Payrolls rose by 266,000 last month and the unemployment rate ticked down slightly to 3.5%. Hourly wage growth for all private sector workers remained where it has been, up 3.1%, year-over-year, while the pay of lower-wage workers–the 82% of payroll employment that’s blue collar in factories and non-managers in services–has been trending up a bit, and was up 3.7% last month (a slight tick down from 3.8% in October). With inflation running around 2%, this translates into solid real wage gains for these workers. The stronger trend for lower-paid workers is also a reminder of who disproportionately benefits from persistently high-pressure labor markets.
The November jobs number of 266K was boosted by the return of almost 50,000 strikers due to the end of the GM strike. Thus, much like we discounted the loss of those workers in the previous month’s jobs report, we should discount their return (I discuss the trend in manufacturing employment below). Even so, our monthly smoother implies, if anything, there’s been a slight acceleration in job gains in recent months (the smoother averages monthly payroll gains over 3, 6, and 12-month windows, and thus smooths out the strike effect).
In tandem with the wage results, payroll gains of this magnitude suggest that the persistently high-pressure labor market is boosting labor supply at both the extensive and intensive margins, i.e., pulling people in and adding hours for incumbent workers. I often stress the positive wage effects of high pressure labor markets, but the supply effects are structurally important, as they imply the potential for increased economic capacity. Fans of economic theory will recognize this as reversed “Say’s Law.” That is, Say’s Law, which is now widely viewed as erroneous, argued “supply creates demand.” It appears more accurate to argue that demand–in this case, persistently strong demand for labor–creates (labor) supply.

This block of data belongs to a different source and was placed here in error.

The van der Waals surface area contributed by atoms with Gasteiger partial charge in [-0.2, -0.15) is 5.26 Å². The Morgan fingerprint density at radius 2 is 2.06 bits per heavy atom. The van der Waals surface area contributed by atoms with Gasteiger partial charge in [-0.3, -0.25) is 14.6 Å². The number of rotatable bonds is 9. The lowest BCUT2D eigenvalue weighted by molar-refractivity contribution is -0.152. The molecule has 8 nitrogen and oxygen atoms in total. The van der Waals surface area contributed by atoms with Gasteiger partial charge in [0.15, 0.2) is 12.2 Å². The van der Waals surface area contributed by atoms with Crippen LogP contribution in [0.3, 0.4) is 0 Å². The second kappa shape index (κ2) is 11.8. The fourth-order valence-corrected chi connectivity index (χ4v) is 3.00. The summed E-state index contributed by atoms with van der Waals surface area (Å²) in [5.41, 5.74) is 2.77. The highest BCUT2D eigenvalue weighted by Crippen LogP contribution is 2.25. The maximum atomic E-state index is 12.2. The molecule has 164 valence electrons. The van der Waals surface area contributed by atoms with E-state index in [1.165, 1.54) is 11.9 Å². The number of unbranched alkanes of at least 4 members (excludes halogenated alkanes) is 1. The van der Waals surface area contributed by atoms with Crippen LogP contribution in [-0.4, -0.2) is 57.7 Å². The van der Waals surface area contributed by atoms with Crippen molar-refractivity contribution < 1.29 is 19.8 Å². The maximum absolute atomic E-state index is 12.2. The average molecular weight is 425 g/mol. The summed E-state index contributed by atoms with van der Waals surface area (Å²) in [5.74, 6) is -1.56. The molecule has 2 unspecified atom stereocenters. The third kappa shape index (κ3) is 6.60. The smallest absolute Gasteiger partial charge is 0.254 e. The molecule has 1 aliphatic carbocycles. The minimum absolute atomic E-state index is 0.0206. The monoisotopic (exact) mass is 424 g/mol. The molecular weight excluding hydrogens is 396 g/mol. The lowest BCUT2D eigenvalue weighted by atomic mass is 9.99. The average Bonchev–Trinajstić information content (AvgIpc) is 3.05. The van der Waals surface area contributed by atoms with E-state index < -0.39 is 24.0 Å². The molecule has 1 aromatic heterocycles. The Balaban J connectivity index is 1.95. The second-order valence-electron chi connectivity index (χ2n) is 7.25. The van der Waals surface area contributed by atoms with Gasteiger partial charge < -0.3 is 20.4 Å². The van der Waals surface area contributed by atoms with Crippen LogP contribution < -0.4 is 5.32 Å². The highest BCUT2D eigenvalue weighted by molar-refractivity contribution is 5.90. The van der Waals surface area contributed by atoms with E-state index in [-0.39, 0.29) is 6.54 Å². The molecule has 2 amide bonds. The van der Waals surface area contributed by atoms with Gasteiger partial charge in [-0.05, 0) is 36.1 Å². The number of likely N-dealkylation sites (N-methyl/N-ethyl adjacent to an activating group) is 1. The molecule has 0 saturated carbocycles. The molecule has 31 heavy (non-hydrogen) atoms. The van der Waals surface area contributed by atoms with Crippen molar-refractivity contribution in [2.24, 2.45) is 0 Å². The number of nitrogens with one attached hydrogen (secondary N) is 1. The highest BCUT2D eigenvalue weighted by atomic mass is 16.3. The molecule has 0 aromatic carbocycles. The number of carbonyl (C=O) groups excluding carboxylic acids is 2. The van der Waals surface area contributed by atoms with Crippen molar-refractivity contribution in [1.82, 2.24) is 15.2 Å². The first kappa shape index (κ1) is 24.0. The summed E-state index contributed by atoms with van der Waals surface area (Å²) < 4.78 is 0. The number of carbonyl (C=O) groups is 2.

A hugely important policy question is whether that supply lasts past the next recession. This will surely require employment-oriented policies to avoid last-hired, first-fired outcomes when demand eventually lags. Such policies include subsidized employment, training, and apprenticeship programs.
Turning to one key, and less favorable, recent sectoral development, many different data sources have shown weakness in manufacturing employment, driven by the trade war and slower global growth. What is sometimes not emphasized enough in this context is that both of these factors tend to put upward pressure of the US dollar. As trade economist Rob Scott pointed out in a recent op-ed: “The dollar has climbed 10 percent since the tariffs first took effect in March 2018, and has also risen 11 percent against the [Chinese] yuan in the same period. This lowers the cost of imports and raises the cost of U.S. exports…”
As the next figure shows (and note the figure smooths out the strike effects), there’s but a large deceleration in manufacturing job gains as the above-named factors have seriously dinged manufacturing activity.
The U.S. job market continues to post impressive job gains. While overall wage trends remain stalled, those of lower-paid workers serve as a reminder of one of the benefits of high-pressure job markets. At the micro-level, especially given low inflation, this means real paycheck gains for working Americans. At the macro-level, it means we can expect the American consumer to continue to fuel the already record-long expansion. Against this broadly favorable backdrop, Trump’s trade war is a clear negative, demonstrably hurting factory workers.